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Virtual reality gaming and media content is all the rage right now and all major tech companies are capitalizing on this by creating VR headsets and VR content. The market is filled with VR headsets from the likes of HTC, Google and even Sony but the name that stands out the most is Oculus Rift. Looking back its kind of funny knowing that Oculus Rift started off initially as a kickstarter project and then it was acquired by Facebook and managed to become the biggest name in the virtual reality world.

As previously stated, the VR market is filled with fierce competition and in order to surpass its competition and increase sales percentages at the same time, Oculus Rift is always looking to improve its VR technology by adding new features. Recent reports have been pointing out that the developers behind Oculus Rift are working on creating eye tracking technology which will then be included in the Oculus VR headset. This comes as great news for VR fans because using eye tracking technology will completely change the way VR content is watched. Games are going to become way more immersive than they already are with the addition of this new technology.

Oculus acquired Eye Tribe which is a company that specializes in developing eye tracking technology and now we can be sure that with the help of Eye Tribe Oculus will add the new technology to its VR headset in the upcoming months. The eye tracker will ship in the form of a small box that can be plugged in a PC and will then start following the direction in which the user is looking at. What’s better is that while this might be ground breaking technology advancement in the VR world, it will also come at a rather cheap price of $99.

14 COMMENTS

  1. I believe this has potential for the future, but as a matter of personal principle I will never buy a headset from Oculus.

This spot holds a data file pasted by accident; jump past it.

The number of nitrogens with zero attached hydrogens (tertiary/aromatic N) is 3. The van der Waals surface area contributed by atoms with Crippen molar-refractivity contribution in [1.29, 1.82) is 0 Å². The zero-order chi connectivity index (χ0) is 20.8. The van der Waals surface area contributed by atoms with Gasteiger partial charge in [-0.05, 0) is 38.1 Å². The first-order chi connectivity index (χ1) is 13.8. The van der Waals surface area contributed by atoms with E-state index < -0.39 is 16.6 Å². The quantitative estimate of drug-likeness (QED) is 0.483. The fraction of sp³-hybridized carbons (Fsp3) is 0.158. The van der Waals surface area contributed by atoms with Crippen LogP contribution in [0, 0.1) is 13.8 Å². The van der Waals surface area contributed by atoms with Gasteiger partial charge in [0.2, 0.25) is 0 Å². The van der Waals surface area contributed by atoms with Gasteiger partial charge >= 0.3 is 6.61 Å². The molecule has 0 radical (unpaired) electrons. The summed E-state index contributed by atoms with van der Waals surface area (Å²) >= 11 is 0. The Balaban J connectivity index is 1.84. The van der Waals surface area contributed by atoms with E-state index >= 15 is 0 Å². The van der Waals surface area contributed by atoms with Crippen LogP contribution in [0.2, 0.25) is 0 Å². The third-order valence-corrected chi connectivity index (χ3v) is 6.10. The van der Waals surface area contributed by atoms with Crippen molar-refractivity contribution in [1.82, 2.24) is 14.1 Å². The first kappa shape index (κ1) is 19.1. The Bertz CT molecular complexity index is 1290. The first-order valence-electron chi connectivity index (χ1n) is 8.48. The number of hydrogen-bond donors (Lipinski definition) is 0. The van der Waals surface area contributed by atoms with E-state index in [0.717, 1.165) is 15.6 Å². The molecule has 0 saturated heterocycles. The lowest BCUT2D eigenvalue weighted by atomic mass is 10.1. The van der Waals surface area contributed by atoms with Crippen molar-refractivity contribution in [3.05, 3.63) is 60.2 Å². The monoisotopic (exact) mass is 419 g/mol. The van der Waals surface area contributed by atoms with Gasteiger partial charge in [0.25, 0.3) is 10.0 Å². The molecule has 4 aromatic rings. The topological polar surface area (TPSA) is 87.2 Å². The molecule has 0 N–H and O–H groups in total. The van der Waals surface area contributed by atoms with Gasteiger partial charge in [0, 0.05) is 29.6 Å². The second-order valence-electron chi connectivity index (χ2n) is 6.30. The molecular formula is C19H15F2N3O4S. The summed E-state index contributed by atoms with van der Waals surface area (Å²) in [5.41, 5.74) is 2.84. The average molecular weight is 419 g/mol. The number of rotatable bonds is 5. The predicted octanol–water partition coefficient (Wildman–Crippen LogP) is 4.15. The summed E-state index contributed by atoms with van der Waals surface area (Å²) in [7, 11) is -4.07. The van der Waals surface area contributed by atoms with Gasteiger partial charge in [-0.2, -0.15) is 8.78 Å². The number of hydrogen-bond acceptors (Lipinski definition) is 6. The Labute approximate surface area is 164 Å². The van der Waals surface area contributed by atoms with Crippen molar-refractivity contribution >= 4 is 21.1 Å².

Once a second generation of VR headsets come out, with increased PPI/resolution, I’ll be going for a VIVE or whatever partner Valve chooses.

    Oculus betrayed many of those who helped fund their DK1 through Kickstarter. I got one click away from ordering a DK2 from them, but now I’m glad I didn’t. The whole Facebook buyout and closed store is a no-no for me. I vote with my wallet.

  2. “Oculus betrayed many of those who helped fund their DK1 through Kickstarter.”

    I backed the original Kickstarter Rift DK1 and they gifted me (and all DK1 backers) a $600 Rift “CV1” as a thank-you. Also the campaign made the long-awaited VR revival happen, and this time it’s here to stay. Yes, Oculus has had no shortage of product fulfillment woes and PR fiascos this year, but it’s hard to imagine a more successful Kickstarter for both the industry and its backers. The Rift Dk1 is perhaps the best tech crowdfunding campaign of all time.

  3. I’m with you 100%. Oculus went full scumdog mode after Facebook bought them out. Their dumb walled garden / forced “SDK”/spyware install and shady “exclusivity” deals.

    Valve and SteamVR try as hard as they can to make sure everyone with every headset can play everything. Oculus try as hard as they can to lock your into only THEIR headset that runs on THEIR software. I find it disgusting.

  4. “Oculus betrayed many of those who helped fund their DK1 through Kickstarter. ”

    I backed the kickstarter, and I received my DK1. That’s the entirety of the obligation from the Kickstarter fulfilled. Crowdfunding != crowd-investment.